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BEST1 MEAD, CO – APRIL 7:Mead High School freshman Ashton Steele plays the bagpipes from the roof of his home in Mead on April 7, 2020. Steele has been playing his bagpipes around Mead during the COVID-19 pandemic as part of a movement to uplift the community. (Matthew Jonas/Staff Photographer)
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As the coronavirus epidemic upends life and keeps communities apart, many have been trying through daily acts to give hope to their neighbors.

In Denver, residents have been stepping outside their homes to howl in unison every night. And as COVID-19 ravaged Italy, videos circulated on the internet of quarantined balcony dwellers singing ballads.

And in Mead, 14-year-old Ashton Steele has been providing his own brand of musical encouragement to his neighbors by playing his bagpipe around the town every evening at sunset.

“It kind of just gets everybody’s mind off the craziness,” he said.

As part of the “sunset solidarity” movement that has seen firefighters and paramedics across the state pulling out their bagpipes and playing at sundown, it has been a bright spot for many residents, said Ashton’s mother, Laura Steele.

“It’s an awesome opportunity to show hope in a time when people feel hopeless and helpless,” she said. “It’s amazing to me how much the community looks forward to these nightly bagpiping sessions that he does.”

She added that Ashton will change locations, going to different parts of town every couple of nights. At his home, he plays on his roof with the sun setting over him, and Laura Steele said he plans to continue until life can return to normal.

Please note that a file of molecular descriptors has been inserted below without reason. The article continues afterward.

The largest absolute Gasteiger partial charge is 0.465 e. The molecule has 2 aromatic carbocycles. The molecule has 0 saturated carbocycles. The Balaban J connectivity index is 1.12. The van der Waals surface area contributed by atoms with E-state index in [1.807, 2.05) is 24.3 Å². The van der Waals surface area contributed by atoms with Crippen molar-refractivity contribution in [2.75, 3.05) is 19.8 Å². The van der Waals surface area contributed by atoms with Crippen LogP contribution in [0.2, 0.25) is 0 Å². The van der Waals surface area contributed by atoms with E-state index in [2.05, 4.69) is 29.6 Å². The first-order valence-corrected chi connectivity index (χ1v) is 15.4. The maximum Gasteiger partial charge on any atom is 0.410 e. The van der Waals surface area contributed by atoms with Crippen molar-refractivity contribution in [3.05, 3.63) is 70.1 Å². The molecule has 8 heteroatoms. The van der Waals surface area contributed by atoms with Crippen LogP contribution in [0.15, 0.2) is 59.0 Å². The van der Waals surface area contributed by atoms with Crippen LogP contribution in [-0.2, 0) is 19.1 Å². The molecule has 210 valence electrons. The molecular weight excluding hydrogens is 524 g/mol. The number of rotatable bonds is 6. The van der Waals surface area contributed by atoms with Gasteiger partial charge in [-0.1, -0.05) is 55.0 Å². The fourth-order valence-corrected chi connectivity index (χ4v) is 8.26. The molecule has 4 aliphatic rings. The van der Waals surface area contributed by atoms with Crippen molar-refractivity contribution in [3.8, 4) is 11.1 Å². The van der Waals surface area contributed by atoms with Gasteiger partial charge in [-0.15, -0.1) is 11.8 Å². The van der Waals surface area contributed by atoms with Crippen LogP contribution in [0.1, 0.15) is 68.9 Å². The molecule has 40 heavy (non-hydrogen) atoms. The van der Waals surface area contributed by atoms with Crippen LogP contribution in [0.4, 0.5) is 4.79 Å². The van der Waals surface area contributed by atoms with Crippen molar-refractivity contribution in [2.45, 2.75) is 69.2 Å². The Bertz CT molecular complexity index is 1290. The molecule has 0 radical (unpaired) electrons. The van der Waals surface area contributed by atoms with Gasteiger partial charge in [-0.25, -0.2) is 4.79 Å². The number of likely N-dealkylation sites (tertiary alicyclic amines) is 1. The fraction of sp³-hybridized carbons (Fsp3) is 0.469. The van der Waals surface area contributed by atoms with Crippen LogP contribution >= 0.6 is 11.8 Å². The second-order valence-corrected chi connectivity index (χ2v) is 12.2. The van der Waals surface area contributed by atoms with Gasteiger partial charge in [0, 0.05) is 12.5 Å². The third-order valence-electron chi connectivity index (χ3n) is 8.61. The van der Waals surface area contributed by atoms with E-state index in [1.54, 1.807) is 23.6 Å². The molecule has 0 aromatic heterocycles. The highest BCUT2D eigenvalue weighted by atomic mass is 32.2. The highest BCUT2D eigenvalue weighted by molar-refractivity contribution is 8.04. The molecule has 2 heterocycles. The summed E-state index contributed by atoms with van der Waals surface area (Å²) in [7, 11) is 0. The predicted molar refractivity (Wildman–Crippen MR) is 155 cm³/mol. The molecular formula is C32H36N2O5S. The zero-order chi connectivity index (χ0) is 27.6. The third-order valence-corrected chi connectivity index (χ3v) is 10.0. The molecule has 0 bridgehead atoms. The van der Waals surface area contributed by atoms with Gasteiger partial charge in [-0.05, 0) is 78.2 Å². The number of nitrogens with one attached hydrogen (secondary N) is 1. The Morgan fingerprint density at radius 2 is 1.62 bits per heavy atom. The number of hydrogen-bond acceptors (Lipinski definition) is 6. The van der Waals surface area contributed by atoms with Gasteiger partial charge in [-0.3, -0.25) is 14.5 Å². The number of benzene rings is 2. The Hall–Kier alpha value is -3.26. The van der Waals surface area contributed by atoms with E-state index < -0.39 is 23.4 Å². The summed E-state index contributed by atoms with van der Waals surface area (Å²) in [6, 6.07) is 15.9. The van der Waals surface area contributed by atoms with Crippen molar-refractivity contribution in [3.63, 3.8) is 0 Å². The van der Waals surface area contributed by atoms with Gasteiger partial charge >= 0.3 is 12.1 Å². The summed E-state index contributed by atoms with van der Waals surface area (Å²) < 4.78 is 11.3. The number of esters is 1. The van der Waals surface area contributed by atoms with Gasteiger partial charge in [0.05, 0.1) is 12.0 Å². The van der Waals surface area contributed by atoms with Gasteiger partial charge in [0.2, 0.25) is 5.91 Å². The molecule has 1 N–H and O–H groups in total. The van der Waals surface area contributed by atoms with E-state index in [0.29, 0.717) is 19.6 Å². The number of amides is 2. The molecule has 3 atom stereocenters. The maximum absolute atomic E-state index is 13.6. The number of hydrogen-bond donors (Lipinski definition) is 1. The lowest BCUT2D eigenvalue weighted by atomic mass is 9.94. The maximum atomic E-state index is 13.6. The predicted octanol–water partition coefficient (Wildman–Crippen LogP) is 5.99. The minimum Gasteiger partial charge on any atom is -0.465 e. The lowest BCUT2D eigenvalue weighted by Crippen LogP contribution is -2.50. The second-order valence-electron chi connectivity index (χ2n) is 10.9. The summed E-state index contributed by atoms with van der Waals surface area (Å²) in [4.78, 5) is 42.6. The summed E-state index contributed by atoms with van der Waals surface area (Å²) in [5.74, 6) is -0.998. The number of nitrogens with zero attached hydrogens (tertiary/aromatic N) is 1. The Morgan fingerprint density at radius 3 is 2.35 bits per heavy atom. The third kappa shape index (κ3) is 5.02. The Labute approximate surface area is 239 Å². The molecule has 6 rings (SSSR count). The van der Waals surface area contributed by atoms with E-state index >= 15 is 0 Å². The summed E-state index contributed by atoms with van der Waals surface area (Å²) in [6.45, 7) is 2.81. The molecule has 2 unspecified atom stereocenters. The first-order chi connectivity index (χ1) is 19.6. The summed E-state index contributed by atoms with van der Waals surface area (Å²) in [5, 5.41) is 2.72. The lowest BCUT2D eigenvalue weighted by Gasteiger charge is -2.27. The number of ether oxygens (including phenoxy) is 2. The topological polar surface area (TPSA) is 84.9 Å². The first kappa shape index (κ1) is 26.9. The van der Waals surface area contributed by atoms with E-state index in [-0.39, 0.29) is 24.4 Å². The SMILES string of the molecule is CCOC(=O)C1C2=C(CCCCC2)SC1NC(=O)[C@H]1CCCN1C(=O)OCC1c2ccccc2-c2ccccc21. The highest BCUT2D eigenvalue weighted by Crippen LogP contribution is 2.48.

Pauli Driver-Smith, the president of the Historic Highlandlake nonprofit that maintains the Congregational Church of Highlandlake in Mead, also invited Ashton to play Saturday at the church. That evening, she said, he walked across the street to Highland Lake after playing on the steps of the church, and as the sun set over the water, he began the tune “Amazing Grace.”

“There were people crying listening to him play that,” she said, “and I was probably one of them.

“It was very, very moving, and, well, what he’s doing for our community right now — I don’t know if I really have the words for it.”

Driver-Smith said that Mead — and its predecessor Highlandlake — have a Scottish connection, too. The man who founded Highlandlake, Lorin C. Mead, had Scottish and English ancestry.

It’s fitting then, that Ashton Steele has Scottish ancestry as well, on both his father and mother’s sides — his mother also being a Celtic harpist. And before this foray into public performances, he played with the Colorado Youth Pipe Band. He has been a bagpiper since the age of 9.

Just like some of the community members who have watched him play, he has also had his life altered by the coronavirus pandemic. Mead High School, where he attends, canceled in-person classes and moved instruction online to help combat the spread of COVID-19. He said the experience has been a weird one, and classes have been a bit boring.

Driver-Smith said that in the Facebook group that she manages, the Mead Community Corner, she’s seen an outpouring of gratitude for what Ashton has been doing.

“People are saying, over and over again, how much they appreciate what he’s doing and how hopeful it makes them feel,” Driver-Smith said. “It’s like he’s pulling us together during a … very hard time.”

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